Cesarean section by transfundal approach for placenta previa percreta attached to anterior uterine wall in a woman with a previous repeat cesarean section: case report

Department of Obstetrics and Gynecology, Akita University, Akita, Akita, Japan
Acta Obstetricia Et Gynecologica Scandinavica (Impact Factor: 1.99). 02/2004; 83(1):115-6. DOI: 10.1111/j.1600-0412.2004.0033d.x
Source: PubMed
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    ABSTRACT: A 32-year-old woman, gravida 2 para 1, was hospitalized in the 31st week of gestation with a diagnosis of preterm labor. Ritodrine tocolysis failed to control uterine contractions, and an emergency cesarean section was performed for a decelerative fetal heart rate tracing. After the infant was delivered, ligation of the bilateral uterine arteries and their anastomoses with the ovarian arteries was performed. A 46-cm ellipsoid area of the anterior uterine corpus with placenta percreta was excised. Unilateral tubal occlusion was noted on hysterosalpingography 3months after surgery, but the patient refused further interventions. The second case we present is that of a 28-year-old woman, gravida 3 para 2, who had her third cesarean delivery at the 38th week of gestation because of bleeding from placenta previa. We performed a repeat laparotomy for decreasing hemoglobin levels and drained 1,600ml of blood from the abdomen. The bilateral uterine arteries and their anastomoses with ovarian arteries were ligated. Retained placental fragments were removed, and the bleeding areas were sutured. Despite resuturing of the vertical incision, uterine bleeding and hypotonia were observed, and transuterine sutures were inserted. Unilateral left tubal occlusion was observed on hysterosalpingography 3months after surgery, and hysteroscopic balloon tuboplasty and laparoscopic tubal adhesiolysis were performed.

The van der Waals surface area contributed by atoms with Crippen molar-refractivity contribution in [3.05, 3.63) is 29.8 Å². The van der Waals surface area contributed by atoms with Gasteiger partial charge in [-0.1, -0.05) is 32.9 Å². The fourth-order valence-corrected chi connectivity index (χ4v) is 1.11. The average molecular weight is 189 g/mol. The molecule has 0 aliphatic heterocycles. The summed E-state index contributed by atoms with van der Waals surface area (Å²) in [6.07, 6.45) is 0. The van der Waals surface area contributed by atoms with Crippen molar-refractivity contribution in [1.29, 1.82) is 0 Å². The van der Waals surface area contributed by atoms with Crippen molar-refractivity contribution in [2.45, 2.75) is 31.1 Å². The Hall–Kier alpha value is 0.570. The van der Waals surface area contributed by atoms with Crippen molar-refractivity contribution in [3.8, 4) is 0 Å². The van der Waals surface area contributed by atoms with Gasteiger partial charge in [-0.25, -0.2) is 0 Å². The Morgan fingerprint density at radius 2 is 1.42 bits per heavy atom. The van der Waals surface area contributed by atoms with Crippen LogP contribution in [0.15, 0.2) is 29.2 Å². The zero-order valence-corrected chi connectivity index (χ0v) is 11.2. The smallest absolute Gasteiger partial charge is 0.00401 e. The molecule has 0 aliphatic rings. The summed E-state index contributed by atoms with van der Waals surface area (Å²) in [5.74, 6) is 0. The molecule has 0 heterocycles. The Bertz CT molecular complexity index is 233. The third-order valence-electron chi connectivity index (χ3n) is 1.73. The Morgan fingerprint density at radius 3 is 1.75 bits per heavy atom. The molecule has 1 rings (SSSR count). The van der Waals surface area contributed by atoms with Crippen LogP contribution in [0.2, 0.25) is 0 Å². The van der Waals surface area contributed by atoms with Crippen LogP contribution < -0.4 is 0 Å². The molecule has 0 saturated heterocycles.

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    ABSTRACT: Placenta previa is a major cause of neonatal anemia. The purpose of this study was to elucidate the risk factors of neonatal anemia in placenta previa. The study was conducted on 158 placenta previa patients at 3 hospitals in affiliation with the Catholic Medical Center, Seoul, Korea from May 1999 through December 2009. The subjects were divided in to 2 groups: 47 placenta previa patients with neonatal anemia, and 113 placenta previa patients without neonatal anemia. The subjects' characteristics were compared. Logistic regression was used to control for confounding factors. Anterior placental location (OR 2.48; 95% CI: 1.20-5.11) was an independent risk factor of neonatal anemia after controlling for potential confounders. To manage neonatal anemia in placenta previa patients, obstetricians should do their best to detect placental location. Pediatricians should consider the high possibility of neonatal anemia in cases involving anterior placental location.
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